- Tesla CEO Elon Musk’s derisive tweet backfired. He was outraged at a diver involved in the underwater rescue of trapped Thai athletes because he’d criticized Musk’s solution.
- CBS has begun an investigation into six sexual harassment and intimidation complaints against Chairman and CEO Leslie Moonves. Moonves recently had become a prominent voice supporting Hollywood’s #MeToo movement, helping establish the Commission on Eliminating Sexual Harassment and Advancing Equity in the Workplace.
What to do; what not to do
In a recent podcast, “Curing the Incivility Bug,” Porath, an associate professor at Georgetown University’s McDonough School of Business, said stress and technology are the top reasons people give, according to her research, to explain why they are uncivil.
Stress overload is a signal every leader needs to monitor, but everyone is different in what methods most help recalibration. Mindfulness-Based Stress Reduction Exercises are one option. Recognizing our reactiveness and probing what is driving it can also help us slow ourselves down. If we allow stress to compound itself, it can lead to a situation Elon Musk described about himself in a recent interview with The New York Times, “Elon Musk Details ‘Excruciating’ Personal Toll of Tesla Turmoil.”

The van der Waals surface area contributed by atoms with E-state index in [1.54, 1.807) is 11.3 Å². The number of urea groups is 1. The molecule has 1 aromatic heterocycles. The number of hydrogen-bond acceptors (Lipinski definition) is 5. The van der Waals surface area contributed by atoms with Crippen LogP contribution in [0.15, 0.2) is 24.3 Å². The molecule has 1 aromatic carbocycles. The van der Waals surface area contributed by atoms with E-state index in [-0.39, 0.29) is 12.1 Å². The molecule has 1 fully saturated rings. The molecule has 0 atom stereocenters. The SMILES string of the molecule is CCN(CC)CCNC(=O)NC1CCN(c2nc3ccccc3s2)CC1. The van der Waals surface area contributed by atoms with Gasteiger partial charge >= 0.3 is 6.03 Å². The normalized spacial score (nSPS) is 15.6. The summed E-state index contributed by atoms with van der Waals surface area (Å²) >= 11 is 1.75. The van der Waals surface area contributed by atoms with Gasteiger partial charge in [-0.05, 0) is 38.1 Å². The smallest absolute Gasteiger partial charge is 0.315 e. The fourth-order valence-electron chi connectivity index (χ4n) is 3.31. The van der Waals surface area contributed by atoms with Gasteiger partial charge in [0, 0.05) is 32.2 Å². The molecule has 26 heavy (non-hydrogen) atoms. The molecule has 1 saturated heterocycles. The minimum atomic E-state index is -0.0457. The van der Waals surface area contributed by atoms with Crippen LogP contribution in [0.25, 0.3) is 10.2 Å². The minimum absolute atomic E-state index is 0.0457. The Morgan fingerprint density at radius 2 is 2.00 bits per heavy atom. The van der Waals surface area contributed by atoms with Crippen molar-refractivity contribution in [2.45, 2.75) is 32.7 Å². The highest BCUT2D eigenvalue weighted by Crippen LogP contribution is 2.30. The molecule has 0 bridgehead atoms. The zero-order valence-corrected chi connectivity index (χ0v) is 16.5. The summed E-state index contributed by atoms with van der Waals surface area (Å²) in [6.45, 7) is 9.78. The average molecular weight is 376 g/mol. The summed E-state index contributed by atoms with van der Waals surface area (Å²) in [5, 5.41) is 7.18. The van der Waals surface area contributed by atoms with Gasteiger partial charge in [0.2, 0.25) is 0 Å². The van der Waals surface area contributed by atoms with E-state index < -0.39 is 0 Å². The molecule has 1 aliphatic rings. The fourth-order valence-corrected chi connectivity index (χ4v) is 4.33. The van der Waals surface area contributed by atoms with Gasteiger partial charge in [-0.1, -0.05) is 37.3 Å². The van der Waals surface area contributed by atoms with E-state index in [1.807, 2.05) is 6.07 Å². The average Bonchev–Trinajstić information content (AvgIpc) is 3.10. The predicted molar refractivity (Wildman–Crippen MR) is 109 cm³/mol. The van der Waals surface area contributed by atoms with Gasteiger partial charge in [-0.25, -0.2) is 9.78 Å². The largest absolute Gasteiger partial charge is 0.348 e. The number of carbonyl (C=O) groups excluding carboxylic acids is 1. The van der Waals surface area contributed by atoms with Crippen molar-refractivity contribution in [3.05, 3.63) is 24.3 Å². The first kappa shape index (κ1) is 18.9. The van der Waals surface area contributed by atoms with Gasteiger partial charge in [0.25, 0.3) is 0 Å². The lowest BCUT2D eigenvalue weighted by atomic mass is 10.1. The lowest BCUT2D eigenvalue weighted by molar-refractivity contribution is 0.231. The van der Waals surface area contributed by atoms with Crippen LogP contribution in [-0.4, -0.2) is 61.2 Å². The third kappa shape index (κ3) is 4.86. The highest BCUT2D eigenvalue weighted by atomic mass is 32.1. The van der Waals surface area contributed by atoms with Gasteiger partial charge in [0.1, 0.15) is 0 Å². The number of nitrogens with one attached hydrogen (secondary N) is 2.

As civility is also contagious, Porath had suggestions about how leaders can be more respectful in conversations with employees. Being present includes:
- Making eye contact
- Attentive listening (as opposed to multi-tasking on the lap top or iPhone)
- Not interrupting whomever is speaking